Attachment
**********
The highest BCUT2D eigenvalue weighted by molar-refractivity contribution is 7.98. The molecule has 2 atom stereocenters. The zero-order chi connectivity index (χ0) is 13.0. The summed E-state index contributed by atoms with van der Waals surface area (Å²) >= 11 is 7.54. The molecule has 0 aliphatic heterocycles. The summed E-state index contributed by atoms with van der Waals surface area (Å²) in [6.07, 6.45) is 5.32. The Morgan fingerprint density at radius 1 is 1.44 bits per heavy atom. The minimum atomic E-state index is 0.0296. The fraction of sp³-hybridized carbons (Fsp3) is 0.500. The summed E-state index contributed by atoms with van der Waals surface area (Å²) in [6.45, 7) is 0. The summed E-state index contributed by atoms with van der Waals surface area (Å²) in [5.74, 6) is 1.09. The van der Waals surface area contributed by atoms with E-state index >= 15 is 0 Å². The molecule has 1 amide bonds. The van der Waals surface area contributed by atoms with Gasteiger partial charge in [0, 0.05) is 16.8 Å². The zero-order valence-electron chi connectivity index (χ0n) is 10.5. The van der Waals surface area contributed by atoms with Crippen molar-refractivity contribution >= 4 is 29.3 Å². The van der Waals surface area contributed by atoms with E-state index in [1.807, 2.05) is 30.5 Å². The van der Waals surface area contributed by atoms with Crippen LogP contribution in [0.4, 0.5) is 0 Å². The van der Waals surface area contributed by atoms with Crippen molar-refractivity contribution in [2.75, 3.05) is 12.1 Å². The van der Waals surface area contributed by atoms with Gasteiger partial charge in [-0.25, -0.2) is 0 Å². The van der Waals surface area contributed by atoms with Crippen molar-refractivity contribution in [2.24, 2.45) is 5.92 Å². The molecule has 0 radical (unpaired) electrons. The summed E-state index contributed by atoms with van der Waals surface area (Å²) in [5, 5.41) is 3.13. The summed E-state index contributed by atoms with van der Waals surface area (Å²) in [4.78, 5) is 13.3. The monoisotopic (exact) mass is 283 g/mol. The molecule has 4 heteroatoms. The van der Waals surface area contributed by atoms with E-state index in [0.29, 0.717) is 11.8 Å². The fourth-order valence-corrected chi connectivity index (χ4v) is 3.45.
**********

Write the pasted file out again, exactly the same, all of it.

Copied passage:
The highest BCUT2D eigenvalue weighted by molar-refractivity contribution is 7.98. The molecule has 2 atom stereocenters. The zero-order chi connectivity index (χ0) is 13.0. The summed E-state index contributed by atoms with van der Waals surface area (Å²) >= 11 is 7.54. The molecule has 0 aliphatic heterocycles. The summed E-state index contributed by atoms with van der Waals surface area (Å²) in [6.07, 6.45) is 5.32. The Morgan fingerprint density at radius 1 is 1.44 bits per heavy atom. The minimum atomic E-state index is 0.0296. The fraction of sp³-hybridized carbons (Fsp3) is 0.500. The summed E-state index contributed by atoms with van der Waals surface area (Å²) in [6.45, 7) is 0. The summed E-state index contributed by atoms with van der Waals surface area (Å²) in [5.74, 6) is 1.09. The van der Waals surface area contributed by atoms with E-state index >= 15 is 0 Å². The molecule has 1 amide bonds. The van der Waals surface area contributed by atoms with Gasteiger partial charge in [0, 0.05) is 16.8 Å². The zero-order valence-electron chi connectivity index (χ0n) is 10.5. The van der Waals surface area contributed by atoms with Crippen molar-refractivity contribution >= 4 is 29.3 Å². The van der Waals surface area contributed by atoms with E-state index in [1.807, 2.05) is 30.5 Å². The van der Waals surface area contributed by atoms with Crippen LogP contribution in [0.4, 0.5) is 0 Å². The van der Waals surface area contributed by atoms with Crippen molar-refractivity contribution in [2.75, 3.05) is 12.1 Å². The van der Waals surface area contributed by atoms with Gasteiger partial charge in [-0.25, -0.2) is 0 Å². The van der Waals surface area contributed by atoms with Crippen molar-refractivity contribution in [2.24, 2.45) is 5.92 Å². The molecule has 0 radical (unpaired) electrons. The summed E-state index contributed by atoms with van der Waals surface area (Å²) in [5, 5.41) is 3.13. The summed E-state index contributed by atoms with van der Waals surface area (Å²) in [4.78, 5) is 13.3. The monoisotopic (exact) mass is 283 g/mol. The molecule has 4 heteroatoms. The van der Waals surface area contributed by atoms with E-state index in [0.29, 0.717) is 11.8 Å². The fourth-order valence-corrected chi connectivity index (χ4v) is 3.45.